Producing 1,700,000 tons of sugar, and doing so efficiently, is the avowed objective of the current sugar crop. Ideally, explained the president of the AZCUBA business group, it would start on November 1 and finish on April 10.
On October 25, 2018, the second secretary of the Communist Party (PCC), José Ramón Machado Ventura, said: "We will have to grind as much cane as possible, with figures estimated above the previous harvest." On December 2 he stated: "The current sugar crop has to be better than the previous one, because the country needs it ...". And the next day he stressed: "A good harvest is a must. There are no other options".
Everything was ready for the "victory": the commitment and slogan.
On November 1 the milling was inaugurated at the Argeo Martínez plant in Guantánamo. On December 31, at the conclusion of the so-called small harvest, 250,000 tons had been produced and 10 of the 15 provinces exceeded their calculations. "The result," said AZCUBA's institutional representative, "has a sweeter taste, due to a record for the stage."
But the forecasts faltered. On February 28, the plan had to be reconsidered. Inefficient plants were at a standstill, the links between plantations and provinces between provinces were reorganised, and monitoring at the plants was reinforced. In early March the Vice-president of the Councils of State and the Ministers, Salvador Valdés Mesa, had to ask the sugar mills in Cienfuegos for an additional contribution: "That extra is necessary, because there are technical complications in the far east of the country."
Given the imminence of the shortfall, and the danger of the harvest dragging on until May, Machado Ventura said in Sancti Spíritus: "We cannot count on May here", and explained that, despite the tense situation, that province could meet its sugar plan, although he clarified that he was referring not to the original plan, but rather the revised one.
At the meeting of the first secretaries of the PCC's provincial and municipal committees, and the provincial and municipal presidents of the Popular Power, on March 11 and 12, the president of AZCUBA reported: "to date less cane has been milled than was planned, and we are at 82%." Among the causes were noted breakdowns and interruptions, a delay in the arrival of spare parts and tires, inefficiency, and rain in some regions of the country.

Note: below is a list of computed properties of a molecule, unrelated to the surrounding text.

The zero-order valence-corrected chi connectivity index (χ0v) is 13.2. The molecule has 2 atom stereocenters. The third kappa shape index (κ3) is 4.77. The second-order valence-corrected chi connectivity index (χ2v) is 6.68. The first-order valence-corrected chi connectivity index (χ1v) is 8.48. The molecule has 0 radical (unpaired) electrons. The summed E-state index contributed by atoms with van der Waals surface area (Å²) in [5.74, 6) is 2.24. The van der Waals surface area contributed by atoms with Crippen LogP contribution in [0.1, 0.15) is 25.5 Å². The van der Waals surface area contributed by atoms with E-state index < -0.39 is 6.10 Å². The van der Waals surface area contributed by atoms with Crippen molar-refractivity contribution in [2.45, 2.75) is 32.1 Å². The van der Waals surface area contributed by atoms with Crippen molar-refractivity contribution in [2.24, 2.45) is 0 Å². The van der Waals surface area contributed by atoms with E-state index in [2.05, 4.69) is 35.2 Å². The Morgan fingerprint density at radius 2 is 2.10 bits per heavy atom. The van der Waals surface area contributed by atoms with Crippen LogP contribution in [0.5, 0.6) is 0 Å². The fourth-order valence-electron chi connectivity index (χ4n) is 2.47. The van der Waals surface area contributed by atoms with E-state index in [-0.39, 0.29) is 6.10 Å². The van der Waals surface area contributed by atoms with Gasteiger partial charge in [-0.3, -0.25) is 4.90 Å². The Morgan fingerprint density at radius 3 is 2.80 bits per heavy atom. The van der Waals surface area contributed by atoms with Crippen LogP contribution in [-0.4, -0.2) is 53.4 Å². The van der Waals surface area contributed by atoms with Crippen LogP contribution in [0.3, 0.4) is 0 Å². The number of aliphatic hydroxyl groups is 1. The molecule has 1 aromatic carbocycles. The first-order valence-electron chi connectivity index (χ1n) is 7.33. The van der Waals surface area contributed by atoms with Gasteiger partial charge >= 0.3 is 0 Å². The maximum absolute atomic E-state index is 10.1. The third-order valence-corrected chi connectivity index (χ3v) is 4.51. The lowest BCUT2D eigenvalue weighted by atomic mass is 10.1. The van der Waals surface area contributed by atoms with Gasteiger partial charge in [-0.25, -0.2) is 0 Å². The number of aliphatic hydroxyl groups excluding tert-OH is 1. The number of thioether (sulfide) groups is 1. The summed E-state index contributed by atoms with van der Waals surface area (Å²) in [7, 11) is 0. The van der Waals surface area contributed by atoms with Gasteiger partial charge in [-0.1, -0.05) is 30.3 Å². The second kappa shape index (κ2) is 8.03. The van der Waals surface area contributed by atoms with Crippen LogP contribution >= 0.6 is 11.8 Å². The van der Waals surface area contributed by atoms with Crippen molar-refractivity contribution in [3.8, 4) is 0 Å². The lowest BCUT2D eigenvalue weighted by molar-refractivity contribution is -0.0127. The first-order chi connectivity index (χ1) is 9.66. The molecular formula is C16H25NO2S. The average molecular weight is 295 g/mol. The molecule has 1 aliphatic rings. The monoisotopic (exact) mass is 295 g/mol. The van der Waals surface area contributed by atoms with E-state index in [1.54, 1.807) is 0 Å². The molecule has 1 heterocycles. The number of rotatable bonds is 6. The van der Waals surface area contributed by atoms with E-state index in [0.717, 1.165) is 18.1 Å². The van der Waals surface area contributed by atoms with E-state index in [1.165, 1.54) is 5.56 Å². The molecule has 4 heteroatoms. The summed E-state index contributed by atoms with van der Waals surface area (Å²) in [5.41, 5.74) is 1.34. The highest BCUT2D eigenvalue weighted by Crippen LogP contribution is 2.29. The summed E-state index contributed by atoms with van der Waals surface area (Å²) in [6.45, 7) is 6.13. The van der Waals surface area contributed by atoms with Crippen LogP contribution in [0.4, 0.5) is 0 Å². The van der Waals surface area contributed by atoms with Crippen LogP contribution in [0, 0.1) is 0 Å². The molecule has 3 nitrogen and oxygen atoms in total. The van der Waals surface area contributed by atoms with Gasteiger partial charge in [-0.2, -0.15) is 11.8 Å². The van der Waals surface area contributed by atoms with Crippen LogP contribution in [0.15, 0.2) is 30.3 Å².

On March 20, at a meeting to evaluate the progress on the harvest, President Miguel Díaz-Canel said: "We must work to make the most of the yield in the remainder of March and the month of April [...] We cannot miss even one day. "
Failure to meet these targets will have an impact. Anything short of the 920,000 tons slated for export will affect the dwindling imports. Therefore, the current shortage of products from abroad will worsen.
A look back shows that:
- In the 17th century sugar ranked first in total value of commercial transactions. At the end of the 19th century, one million tons were produced, six million in 1948 and 7.13 million in 1952.
- In 1970 an attempt was made to produce 10 million tons. Despite the slogan "not one pound less", the result was 1.5 million less. In 2001 production fell to 3.5 million. A general was then appointed to head up the Sugar Ministry. However, the 2002-2003 sugar harvest only brought in 2.1 million tons, that of 2004-2005 saw 1.3 million, and in 2009-2010 Cuba hit rock bottom: 1.1 million tons, the worst in the last 100 years.
- In 2011 the Ministry and the general were replced by AZCUBA. Annual growth of 15% was projected, up to 2.4 million tons in 2015.
- The 2011-2012 harvest did not meet this forecast; the 2012-2013 plan, calling for 1.7 million tons, was not complied with either; the 2013-2014 plan, announced as the best of the last decade, was not followed through on either, so the 2.4 million project for 2015 fell apart too; the same was true for the harvests of 2016-2017, and the one for 2017-2018, which, due to weather conditions, produced just over one million tons.
Weather factors, run-down industrial and agricultural machinery, rampant corruption, and the ineptitude of bosses and administrators combine to suppress sugar production. However, the main causes of the persistent failure –the subordination of the economy to ideology, the current property structure, the producers' lack of autonomy, and low salaries, rooted in the country’s nationalised and planned economy– have been enshrined in the Constitution that will come into force on April 10.